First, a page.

BGMEA warns; Go back to work by tomorrow

Dhaka, Wednesday   26 June 2019

BGMEA warns; Go back to work by tomorrow

 Staff Correspondent :: staff-correspondent

 Published: 02:47 PM, 13 January 2019   Updated: 02:47 PM, 13 January 2019

Daily Bangladesh Desk

Daily Bangladesh Desk

Bangladesh Garment Manufacturers and Exporters Association (BGMEA) warns the agitating workers to go back to the workplaces by tomorrow, otherwise all the factories of the country will remain shut for an indefinite period of time.

On Sunday, January 13, 2019, BGMEA calls an emergency press release on the ongoing worker riots.  BGMEA President Siddiqur Rahman said that all garment factories in the country will be kept shut for an indefinite period if the protesting workers do not return to their factories by tomorrow.

Under Article 13/1 of the Labour Act, the BGMEA will take such action, the association’s President Siddiqur Rahman told journalists at an emergency briefing in Dhaka.

The conference was held around 12:30pm to brief media on the production loss, the challenges in shipment, number of factories that are closed and other issues.

Meanwhile, another meeting is scheduled at the labour ministry with members of the 20-member crisis management committee this afternoon.

The government is expected to announce a revised wage structure for apparel workers of grades 3, 4 and 5, in an effort to quell the labor unrest that has affected production in the country's largest forex-earning sector.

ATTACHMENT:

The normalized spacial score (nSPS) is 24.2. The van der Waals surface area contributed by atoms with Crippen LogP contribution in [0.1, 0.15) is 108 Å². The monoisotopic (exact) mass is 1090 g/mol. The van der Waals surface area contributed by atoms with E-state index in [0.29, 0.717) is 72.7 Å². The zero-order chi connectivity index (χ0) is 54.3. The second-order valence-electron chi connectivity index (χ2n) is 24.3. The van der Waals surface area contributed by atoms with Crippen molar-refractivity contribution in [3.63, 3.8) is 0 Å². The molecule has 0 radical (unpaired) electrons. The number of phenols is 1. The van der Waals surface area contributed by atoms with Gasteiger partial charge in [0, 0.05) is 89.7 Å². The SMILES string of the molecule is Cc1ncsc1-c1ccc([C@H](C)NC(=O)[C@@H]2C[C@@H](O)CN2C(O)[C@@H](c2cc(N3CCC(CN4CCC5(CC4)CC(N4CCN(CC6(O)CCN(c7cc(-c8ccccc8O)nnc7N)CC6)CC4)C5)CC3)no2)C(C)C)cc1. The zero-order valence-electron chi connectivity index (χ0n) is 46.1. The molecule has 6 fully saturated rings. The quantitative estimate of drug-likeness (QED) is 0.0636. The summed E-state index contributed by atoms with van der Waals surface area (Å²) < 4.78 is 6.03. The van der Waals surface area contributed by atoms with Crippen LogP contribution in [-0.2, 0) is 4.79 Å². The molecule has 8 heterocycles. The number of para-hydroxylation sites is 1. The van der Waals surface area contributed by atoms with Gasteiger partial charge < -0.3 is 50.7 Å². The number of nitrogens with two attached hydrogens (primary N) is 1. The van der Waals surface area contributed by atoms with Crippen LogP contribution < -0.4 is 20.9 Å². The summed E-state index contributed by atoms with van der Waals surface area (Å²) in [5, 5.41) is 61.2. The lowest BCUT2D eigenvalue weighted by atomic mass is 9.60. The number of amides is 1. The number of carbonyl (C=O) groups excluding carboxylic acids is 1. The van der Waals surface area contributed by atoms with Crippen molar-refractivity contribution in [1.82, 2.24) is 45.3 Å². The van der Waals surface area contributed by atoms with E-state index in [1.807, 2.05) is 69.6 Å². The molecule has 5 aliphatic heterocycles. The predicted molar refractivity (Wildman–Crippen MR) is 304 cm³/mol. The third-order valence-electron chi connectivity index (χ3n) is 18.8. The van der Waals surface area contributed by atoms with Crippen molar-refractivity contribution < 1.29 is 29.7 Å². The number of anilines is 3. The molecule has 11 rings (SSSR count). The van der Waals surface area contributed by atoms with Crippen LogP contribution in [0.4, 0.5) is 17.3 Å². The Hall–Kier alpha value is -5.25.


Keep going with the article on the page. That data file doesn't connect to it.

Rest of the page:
Readymade garments workers continued their demonstration for the eighth day today with a break on Friday. The protest began on January 6 over the wage gap.

Even today, at least 10 people were injured when police charged batons and used water cannons to disperse workers, who blocked the Dhaka-Tangail highway in Ashulia this morning protesting the disparity in their new wage structure.

Noted that, the government has increased the minimum monthly wage for RMG workers by around 51 percent to Tk 8,000 from Tk 5,300 in September last year. The new wage took effect in December.

But when workers drew their pay in January, they found a huge disparity, triggering the agitation.

On the third day of the protest, the government assured the workers of addressing the discrimination in a month. The workers, however, refused to leave the streets.

On the other hand, the tripartite committee formed to resolve the labor unrest in garment industry has found disparity in three grades of the workers' pay structure, and has started working to minimize the wage gap that sparked the protests five days ago.

The 10-member committee with representatives from the government, union leaders and factory owners said disparity was found in grades three, four and five.